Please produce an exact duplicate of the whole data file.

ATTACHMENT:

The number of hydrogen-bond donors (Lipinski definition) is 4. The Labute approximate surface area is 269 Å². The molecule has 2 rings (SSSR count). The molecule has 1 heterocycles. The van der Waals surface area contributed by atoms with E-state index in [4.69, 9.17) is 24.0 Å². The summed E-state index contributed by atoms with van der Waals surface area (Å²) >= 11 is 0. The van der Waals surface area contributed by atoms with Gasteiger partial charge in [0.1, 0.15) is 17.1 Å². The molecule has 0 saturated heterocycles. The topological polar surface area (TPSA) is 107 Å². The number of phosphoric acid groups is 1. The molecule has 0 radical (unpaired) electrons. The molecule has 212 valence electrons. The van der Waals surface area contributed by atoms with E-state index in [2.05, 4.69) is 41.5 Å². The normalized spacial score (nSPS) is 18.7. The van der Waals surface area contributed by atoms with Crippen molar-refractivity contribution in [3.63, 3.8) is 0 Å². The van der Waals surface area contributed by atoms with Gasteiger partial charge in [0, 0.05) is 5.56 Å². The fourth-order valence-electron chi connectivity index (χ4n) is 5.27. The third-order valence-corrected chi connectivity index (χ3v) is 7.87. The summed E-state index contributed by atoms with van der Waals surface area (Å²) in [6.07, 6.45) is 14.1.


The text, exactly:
The number of hydrogen-bond donors (Lipinski definition) is 4. The Labute approximate surface area is 269 Å². The molecule has 2 rings (SSSR count). The molecule has 1 heterocycles. The van der Waals surface area contributed by atoms with E-state index in [4.69, 9.17) is 24.0 Å². The summed E-state index contributed by atoms with van der Waals surface area (Å²) >= 11 is 0. The van der Waals surface area contributed by atoms with Gasteiger partial charge in [0.1, 0.15) is 17.1 Å². The molecule has 0 saturated heterocycles. The topological polar surface area (TPSA) is 107 Å². The number of phosphoric acid groups is 1. The molecule has 0 radical (unpaired) electrons. The molecule has 212 valence electrons. The van der Waals surface area contributed by atoms with E-state index in [2.05, 4.69) is 41.5 Å². The normalized spacial score (nSPS) is 18.7. The van der Waals surface area contributed by atoms with Crippen molar-refractivity contribution in [3.63, 3.8) is 0 Å². The van der Waals surface area contributed by atoms with Gasteiger partial charge in [0, 0.05) is 5.56 Å². The fourth-order valence-electron chi connectivity index (χ4n) is 5.27. The third-order valence-corrected chi connectivity index (χ3v) is 7.87. The summed E-state index contributed by atoms with van der Waals surface area (Å²) in [6.07, 6.45) is 14.1.